One of the funny things about the Oscar broadcast each year is that, even though the prohibition on advertising future films during the three-odd hours of the ceremony was lifted nearly a decade ago, few studios decide to take that opportunity except for the one that can do it for free. So, if you wondered why big 20th Century/Searchlight titles are the only big projects to be teased, well, now you know: Disney loves themselves a bargain (at least they have the decency not to drop a Marvel trailer then and truly ruin the night of every film writer online). But man, they had some great projects to tease on Sunday, because it’s not every year you have projects like Spielberg’s West Side Story, and Questlove’s amazing documentary Summer of Soul to tease. Summer of Soul was one of the truly great films that came out of Sundance back in January — a celebration and resurrection of the legacy of the 1969 Harlem Cultural Festival — and it’s the kind of documentary we think everyone will want to check out as soon as they can.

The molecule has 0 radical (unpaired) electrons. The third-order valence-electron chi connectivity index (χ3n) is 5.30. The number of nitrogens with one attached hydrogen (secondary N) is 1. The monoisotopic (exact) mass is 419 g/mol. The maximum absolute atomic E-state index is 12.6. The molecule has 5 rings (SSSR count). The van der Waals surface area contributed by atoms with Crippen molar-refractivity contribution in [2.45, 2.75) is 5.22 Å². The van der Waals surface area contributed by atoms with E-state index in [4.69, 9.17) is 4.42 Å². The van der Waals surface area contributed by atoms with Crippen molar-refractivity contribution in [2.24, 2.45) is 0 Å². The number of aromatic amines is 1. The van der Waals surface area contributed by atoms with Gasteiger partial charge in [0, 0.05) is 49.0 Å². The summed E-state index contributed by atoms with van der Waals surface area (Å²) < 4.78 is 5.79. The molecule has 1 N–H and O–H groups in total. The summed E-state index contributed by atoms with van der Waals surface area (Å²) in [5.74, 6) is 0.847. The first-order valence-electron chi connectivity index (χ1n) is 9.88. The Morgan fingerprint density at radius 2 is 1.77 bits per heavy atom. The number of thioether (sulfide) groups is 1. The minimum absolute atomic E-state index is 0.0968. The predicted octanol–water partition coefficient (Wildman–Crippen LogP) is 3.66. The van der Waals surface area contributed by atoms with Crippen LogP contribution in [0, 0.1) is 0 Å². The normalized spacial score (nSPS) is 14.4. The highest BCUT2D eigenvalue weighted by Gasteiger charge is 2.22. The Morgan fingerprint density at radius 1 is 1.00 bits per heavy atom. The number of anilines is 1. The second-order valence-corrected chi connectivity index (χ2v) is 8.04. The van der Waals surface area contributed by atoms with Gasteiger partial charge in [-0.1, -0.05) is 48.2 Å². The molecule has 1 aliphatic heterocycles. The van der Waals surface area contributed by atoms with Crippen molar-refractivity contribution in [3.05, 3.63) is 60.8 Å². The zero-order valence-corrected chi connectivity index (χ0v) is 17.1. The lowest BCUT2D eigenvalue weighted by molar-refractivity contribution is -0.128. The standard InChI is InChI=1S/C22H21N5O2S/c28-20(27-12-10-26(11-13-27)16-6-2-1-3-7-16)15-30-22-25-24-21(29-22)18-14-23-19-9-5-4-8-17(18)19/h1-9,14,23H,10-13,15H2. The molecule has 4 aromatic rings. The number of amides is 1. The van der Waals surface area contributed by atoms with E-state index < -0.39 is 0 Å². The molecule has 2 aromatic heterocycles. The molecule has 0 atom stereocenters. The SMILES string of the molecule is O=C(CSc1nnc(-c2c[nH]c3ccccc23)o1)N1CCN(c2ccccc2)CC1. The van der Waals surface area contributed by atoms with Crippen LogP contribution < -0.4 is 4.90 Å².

Here’s a synopsis (though why not read our review instead?):
“In his acclaimed debut as a filmmaker, Ahmir ‘Questlove’ Thompson presents a powerful and transporting documentary — part music film, part historical record created around an epic event that celebrated Black history, culture and fashion. Over the course of six weeks in the summer of 1969, just one hundred miles south of Woodstock, The Harlem Cultural Festival was filmed in Mount Morris Park (now Marcus Garvey Park). The footage was never seen and largely forgotten – until now. ‘Summer of Soul’ shines a light on the importance of history to our spiritual well-being and stands as a testament to the healing power of music during times of unrest, both past and present. The feature includes never-before-seen concert performances by Stevie Wonder, Nina Simone, Sly & the Family Stone, Gladys Knight & the Pips, Ray Baretto, Abbey Lincoln & Max Roach and more.“
Summer of Soul hits theaters and Hulu on July 2, but trust us: If you have the option to see it theatrically, take it. You don’t want your tinny TV speakers and/or soundbar blasting out those amazing tunes.